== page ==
Understanding Tag Helpers in ASP.NET Core

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ASP.NET Core has introduced a new feature, by which developers can change and enhance the functionality of HTML mark-up using server-side code, such as C#. tag helpers are easy to use by both developers and web designers, allowing them to leverage the power of C# and HTML concurrently.

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ASP.NET Core ships with some built-in tag helpers, such as anchor, image, form, cache, environment, and so forth. Moreover, developers can also create custom tag helpers that they can use in a similar manner to how built-in tag helpers are used.

In this ASP.NET programming tutorial, we will discuss what tag helpers are, how they are used in Razor views, what the different built-in tag helpers are, and how to use them in your ASP.NET Core website projects.

Despite these built-in tag helpers, coders can create custom tag helpers in their ASP.NET projects. The topic of creating custom tag helpers is so wide that it cannot be covered completely in one programming tutorial. With that in mind, we will be describing the process of creating custom tag helpers right from the start in our tag helper development guide.

What are Tag Helpers in ASP.NET?

Tag helpers help .NET developers to create a presentation layer in their web applications. You can think of tag helpers as a tool for programmers to incorporate a presentation layer into their applications. Not only can they work on the presentation layer using traditional HTML tags, but they can also write business logic in programming languages such as C#, which are run on the server-side. Tag helpers enable developers to be able to replace Razor syntax with a more natural-looking (and reading) HTML code.

With the advent of tag helpers, developers can extend the functionality of existing HTML elements or create custom components that look and behave like an HTML element.

Using tag helpers, web developers can develop custom elements, and, just like any HTML element, have names and attributes associated with them. Further, programmers can also define the name, attribute, and parent name of those custom elements using C# code in their Razor files.

Note that tag helpers were not created or intended to replace HTML helpers; you can use any, or both of them, as per the requirements of your web applications.

How to Use Tag Helps in ASP.NET

Now, let’s talk about how you can use tag helpers in your ASP.NET website project. Tag helpers can be used in the following three manners.

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Tag Helpers as an HTML Attribute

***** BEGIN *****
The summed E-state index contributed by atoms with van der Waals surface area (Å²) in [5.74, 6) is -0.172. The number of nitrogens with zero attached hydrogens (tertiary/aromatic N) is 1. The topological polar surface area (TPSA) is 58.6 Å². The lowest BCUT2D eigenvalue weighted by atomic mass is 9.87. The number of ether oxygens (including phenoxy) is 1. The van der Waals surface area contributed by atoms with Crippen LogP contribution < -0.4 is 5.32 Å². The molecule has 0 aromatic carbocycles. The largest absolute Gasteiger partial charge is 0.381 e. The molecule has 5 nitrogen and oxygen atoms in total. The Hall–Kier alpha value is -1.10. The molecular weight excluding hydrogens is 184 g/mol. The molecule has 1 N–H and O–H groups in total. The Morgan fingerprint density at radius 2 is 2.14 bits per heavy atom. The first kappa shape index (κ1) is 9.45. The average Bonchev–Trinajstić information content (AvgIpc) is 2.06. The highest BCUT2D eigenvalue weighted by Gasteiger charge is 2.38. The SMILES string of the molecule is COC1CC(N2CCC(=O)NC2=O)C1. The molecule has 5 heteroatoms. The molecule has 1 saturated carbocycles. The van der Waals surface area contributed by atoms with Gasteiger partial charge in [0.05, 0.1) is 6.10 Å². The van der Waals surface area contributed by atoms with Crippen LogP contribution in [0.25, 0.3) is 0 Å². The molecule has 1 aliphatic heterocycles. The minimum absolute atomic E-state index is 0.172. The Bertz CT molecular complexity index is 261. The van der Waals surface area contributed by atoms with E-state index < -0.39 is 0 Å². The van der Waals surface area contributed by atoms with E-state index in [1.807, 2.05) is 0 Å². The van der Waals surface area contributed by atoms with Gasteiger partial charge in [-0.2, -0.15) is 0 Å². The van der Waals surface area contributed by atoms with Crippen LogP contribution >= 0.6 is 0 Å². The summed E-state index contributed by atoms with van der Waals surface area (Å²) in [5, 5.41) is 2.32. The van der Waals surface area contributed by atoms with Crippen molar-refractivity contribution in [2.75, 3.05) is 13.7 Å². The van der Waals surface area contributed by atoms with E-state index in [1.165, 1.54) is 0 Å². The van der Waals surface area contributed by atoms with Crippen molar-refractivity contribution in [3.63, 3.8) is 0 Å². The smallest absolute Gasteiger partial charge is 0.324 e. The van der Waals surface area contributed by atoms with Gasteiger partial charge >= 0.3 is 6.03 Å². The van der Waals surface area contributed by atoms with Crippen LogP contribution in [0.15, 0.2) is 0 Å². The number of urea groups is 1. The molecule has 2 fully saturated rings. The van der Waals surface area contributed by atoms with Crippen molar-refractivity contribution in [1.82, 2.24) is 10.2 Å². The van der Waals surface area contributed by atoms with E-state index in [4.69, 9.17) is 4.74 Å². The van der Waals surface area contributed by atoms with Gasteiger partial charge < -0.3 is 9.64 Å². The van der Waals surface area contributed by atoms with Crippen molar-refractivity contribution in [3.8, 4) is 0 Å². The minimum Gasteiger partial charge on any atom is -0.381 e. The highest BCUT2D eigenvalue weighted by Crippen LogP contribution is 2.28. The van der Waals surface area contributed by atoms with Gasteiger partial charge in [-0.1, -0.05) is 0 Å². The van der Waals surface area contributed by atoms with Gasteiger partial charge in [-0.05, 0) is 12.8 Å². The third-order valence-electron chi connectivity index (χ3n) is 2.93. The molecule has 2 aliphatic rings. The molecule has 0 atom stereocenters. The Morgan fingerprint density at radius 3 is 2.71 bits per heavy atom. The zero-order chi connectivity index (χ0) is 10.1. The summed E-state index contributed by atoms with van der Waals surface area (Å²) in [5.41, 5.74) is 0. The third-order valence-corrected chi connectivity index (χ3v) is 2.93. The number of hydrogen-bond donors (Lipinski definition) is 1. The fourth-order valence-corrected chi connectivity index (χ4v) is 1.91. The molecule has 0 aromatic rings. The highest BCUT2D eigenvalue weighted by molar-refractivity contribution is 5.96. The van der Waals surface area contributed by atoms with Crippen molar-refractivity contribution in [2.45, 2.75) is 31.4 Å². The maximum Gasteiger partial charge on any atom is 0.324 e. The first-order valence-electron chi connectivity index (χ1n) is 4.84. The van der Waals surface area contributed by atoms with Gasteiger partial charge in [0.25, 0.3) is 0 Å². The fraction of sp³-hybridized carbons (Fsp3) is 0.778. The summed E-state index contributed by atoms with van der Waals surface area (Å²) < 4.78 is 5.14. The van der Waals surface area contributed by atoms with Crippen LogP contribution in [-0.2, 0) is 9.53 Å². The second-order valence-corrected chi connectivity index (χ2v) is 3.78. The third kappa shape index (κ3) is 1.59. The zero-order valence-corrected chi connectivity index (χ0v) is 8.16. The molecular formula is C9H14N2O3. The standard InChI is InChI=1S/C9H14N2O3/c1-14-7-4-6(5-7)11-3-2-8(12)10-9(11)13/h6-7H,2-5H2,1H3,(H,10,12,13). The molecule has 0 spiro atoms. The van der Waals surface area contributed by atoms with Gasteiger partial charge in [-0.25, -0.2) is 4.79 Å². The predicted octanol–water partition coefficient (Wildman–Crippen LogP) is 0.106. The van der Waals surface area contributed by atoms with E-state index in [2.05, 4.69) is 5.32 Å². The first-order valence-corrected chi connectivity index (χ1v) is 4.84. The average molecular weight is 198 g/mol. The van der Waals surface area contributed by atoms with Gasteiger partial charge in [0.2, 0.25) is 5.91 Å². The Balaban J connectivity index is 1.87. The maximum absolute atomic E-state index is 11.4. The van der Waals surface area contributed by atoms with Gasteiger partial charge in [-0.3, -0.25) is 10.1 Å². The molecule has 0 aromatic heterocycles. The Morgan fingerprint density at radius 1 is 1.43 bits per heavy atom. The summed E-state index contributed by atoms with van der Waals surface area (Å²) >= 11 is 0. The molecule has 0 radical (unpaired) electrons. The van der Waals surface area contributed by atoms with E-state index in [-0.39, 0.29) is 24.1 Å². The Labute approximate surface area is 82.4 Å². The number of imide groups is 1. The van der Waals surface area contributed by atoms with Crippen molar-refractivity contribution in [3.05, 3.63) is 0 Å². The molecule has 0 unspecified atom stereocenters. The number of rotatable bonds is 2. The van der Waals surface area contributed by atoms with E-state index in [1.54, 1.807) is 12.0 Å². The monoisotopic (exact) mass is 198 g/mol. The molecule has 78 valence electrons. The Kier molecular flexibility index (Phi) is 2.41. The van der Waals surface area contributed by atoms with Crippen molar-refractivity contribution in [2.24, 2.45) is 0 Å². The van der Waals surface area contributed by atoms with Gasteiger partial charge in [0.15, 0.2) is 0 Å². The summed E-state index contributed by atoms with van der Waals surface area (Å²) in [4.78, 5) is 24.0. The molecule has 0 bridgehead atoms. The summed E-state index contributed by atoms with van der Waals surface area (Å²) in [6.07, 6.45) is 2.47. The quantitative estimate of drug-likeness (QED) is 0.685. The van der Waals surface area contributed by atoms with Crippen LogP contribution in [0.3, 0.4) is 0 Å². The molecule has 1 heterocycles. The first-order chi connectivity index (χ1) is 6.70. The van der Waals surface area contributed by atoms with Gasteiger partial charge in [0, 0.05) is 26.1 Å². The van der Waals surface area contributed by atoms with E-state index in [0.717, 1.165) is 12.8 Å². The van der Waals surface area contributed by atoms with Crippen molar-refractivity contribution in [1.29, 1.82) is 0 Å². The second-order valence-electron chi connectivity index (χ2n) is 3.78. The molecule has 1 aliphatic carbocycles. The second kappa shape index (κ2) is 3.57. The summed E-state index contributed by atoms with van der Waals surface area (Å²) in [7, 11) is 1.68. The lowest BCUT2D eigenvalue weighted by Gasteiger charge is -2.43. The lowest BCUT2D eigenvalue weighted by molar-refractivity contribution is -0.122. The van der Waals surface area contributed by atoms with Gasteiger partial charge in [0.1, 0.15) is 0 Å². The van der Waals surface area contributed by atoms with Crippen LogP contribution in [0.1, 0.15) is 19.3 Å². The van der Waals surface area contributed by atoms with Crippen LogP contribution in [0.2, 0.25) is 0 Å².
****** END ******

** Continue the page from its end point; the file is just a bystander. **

Developers can use a custom or built-in tag helper with an HTML element in the context of an attribute, as shown in this sample code:

<img src=”~/images/tulip.png” asp-append-version=”true”/>

Tag Helpers as an HTML Tag

Programmers can use a custom tag helper as a custom HTML tag with any HTML element. Here is the syntax for creating a custom HTML tag:

<my-custom-tag></my-custom-tag>

For example, you can use the environment tag helper, which is very useful in cases where you want to render HTML content that is based on the current environment:

<environment names=”Development”>
<script scr=”~/lib/jquery/dist/jquery.js”></script>
</environment>

Tag Helpers as Child Elements of HTML Elements

Lastly, you can also employ tag helpers as a child element of an existing HTML element.

What Are the Differences Between Tag Helpers and HTML Helpers?

You might be thinking: aren’t tag helpers the same as HTML helpers? Even experienced web developers, at some point in time, might get confused about the differences between tag helpers and HTML helpers and treat them the same. Yes, it is somewhat true that they are the same, because, in a sense, tag helpers were previously known as HTML helpers. However, there is a difference in their functionality.

Here are some ways that tag helpers differ from HTML helpers:

  • Tag Helpers work with HTML elements in Razor views. This enables developers to write clean and concise code. For example, consider the following code that depicts Label as a tag helper:
    
    

    The asp-for is attached to the Label HTML element and enhances its functionality.

  • HTML helpers, meanwhile, can be called as a method. For example, consider the following code:
    @Html.Label("City", "Full City:", new {@class="emp-city"})
    

    In this code, we are calling the Label method to generate a label.

  • Tag helpers enable developers to write HTML-friendly code. Most of the tag helpers look like HTML elements. There is no need to know C# code while working with tag helpers – that is why HTML developers and designers can work on Razor views without even knowing C# code.
  • HTML helpers do not provide an HTML-friendly code environment. Designers and developers need to be aware of C# and Razor syntax to be able to work with HTML helpers.
  • Visual Studio provides good IntelliSense support for tag helpers.
  • Visual Studio does not provide good IntelliSense support for HTML helpers.

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Built-in Tag Helpers in ASP.NET